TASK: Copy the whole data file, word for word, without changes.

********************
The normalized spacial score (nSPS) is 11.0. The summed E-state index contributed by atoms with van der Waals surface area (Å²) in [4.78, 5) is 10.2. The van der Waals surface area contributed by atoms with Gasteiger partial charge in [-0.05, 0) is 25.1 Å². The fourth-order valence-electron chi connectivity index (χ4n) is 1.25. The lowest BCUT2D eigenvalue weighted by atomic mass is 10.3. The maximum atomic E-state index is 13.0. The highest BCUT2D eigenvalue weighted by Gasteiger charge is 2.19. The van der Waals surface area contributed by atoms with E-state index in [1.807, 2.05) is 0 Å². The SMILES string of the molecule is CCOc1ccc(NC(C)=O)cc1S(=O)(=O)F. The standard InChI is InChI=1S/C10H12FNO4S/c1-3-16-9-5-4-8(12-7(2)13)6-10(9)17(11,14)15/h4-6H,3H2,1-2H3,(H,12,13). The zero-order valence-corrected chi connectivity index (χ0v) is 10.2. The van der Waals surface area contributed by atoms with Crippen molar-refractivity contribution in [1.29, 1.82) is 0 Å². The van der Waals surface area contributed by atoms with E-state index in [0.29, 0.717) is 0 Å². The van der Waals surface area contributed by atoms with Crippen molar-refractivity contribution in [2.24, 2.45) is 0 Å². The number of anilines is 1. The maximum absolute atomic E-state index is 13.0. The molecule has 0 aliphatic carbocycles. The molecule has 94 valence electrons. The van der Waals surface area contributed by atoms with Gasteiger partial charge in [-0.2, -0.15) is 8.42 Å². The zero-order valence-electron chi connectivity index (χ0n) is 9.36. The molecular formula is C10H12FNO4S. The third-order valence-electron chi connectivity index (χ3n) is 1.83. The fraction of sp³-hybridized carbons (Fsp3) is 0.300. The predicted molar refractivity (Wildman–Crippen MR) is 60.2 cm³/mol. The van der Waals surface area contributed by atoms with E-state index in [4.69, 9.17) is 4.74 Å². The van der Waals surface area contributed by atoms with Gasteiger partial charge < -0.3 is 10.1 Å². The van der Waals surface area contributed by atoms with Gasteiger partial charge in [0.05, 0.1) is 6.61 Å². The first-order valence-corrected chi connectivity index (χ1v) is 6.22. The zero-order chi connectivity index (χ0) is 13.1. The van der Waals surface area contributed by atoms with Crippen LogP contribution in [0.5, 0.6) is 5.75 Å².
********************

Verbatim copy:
The normalized spacial score (nSPS) is 11.0. The summed E-state index contributed by atoms with van der Waals surface area (Å²) in [4.78, 5) is 10.2. The van der Waals surface area contributed by atoms with Gasteiger partial charge in [-0.05, 0) is 25.1 Å². The fourth-order valence-electron chi connectivity index (χ4n) is 1.25. The lowest BCUT2D eigenvalue weighted by atomic mass is 10.3. The maximum atomic E-state index is 13.0. The highest BCUT2D eigenvalue weighted by Gasteiger charge is 2.19. The van der Waals surface area contributed by atoms with E-state index in [1.807, 2.05) is 0 Å². The SMILES string of the molecule is CCOc1ccc(NC(C)=O)cc1S(=O)(=O)F. The standard InChI is InChI=1S/C10H12FNO4S/c1-3-16-9-5-4-8(12-7(2)13)6-10(9)17(11,14)15/h4-6H,3H2,1-2H3,(H,12,13). The zero-order valence-corrected chi connectivity index (χ0v) is 10.2. The van der Waals surface area contributed by atoms with Crippen molar-refractivity contribution in [1.29, 1.82) is 0 Å². The van der Waals surface area contributed by atoms with E-state index in [0.29, 0.717) is 0 Å². The van der Waals surface area contributed by atoms with Crippen molar-refractivity contribution in [2.24, 2.45) is 0 Å². The number of anilines is 1. The maximum absolute atomic E-state index is 13.0. The molecule has 0 aliphatic carbocycles. The molecule has 94 valence electrons. The van der Waals surface area contributed by atoms with Gasteiger partial charge in [-0.2, -0.15) is 8.42 Å². The zero-order valence-electron chi connectivity index (χ0n) is 9.36. The molecular formula is C10H12FNO4S. The third-order valence-electron chi connectivity index (χ3n) is 1.83. The fraction of sp³-hybridized carbons (Fsp3) is 0.300. The predicted molar refractivity (Wildman–Crippen MR) is 60.2 cm³/mol. The van der Waals surface area contributed by atoms with E-state index in [4.69, 9.17) is 4.74 Å². The van der Waals surface area contributed by atoms with Gasteiger partial charge < -0.3 is 10.1 Å². The van der Waals surface area contributed by atoms with Gasteiger partial charge in [0.05, 0.1) is 6.61 Å². The first-order valence-corrected chi connectivity index (χ1v) is 6.22. The zero-order chi connectivity index (χ0) is 13.1. The van der Waals surface area contributed by atoms with Crippen LogP contribution in [0.5, 0.6) is 5.75 Å².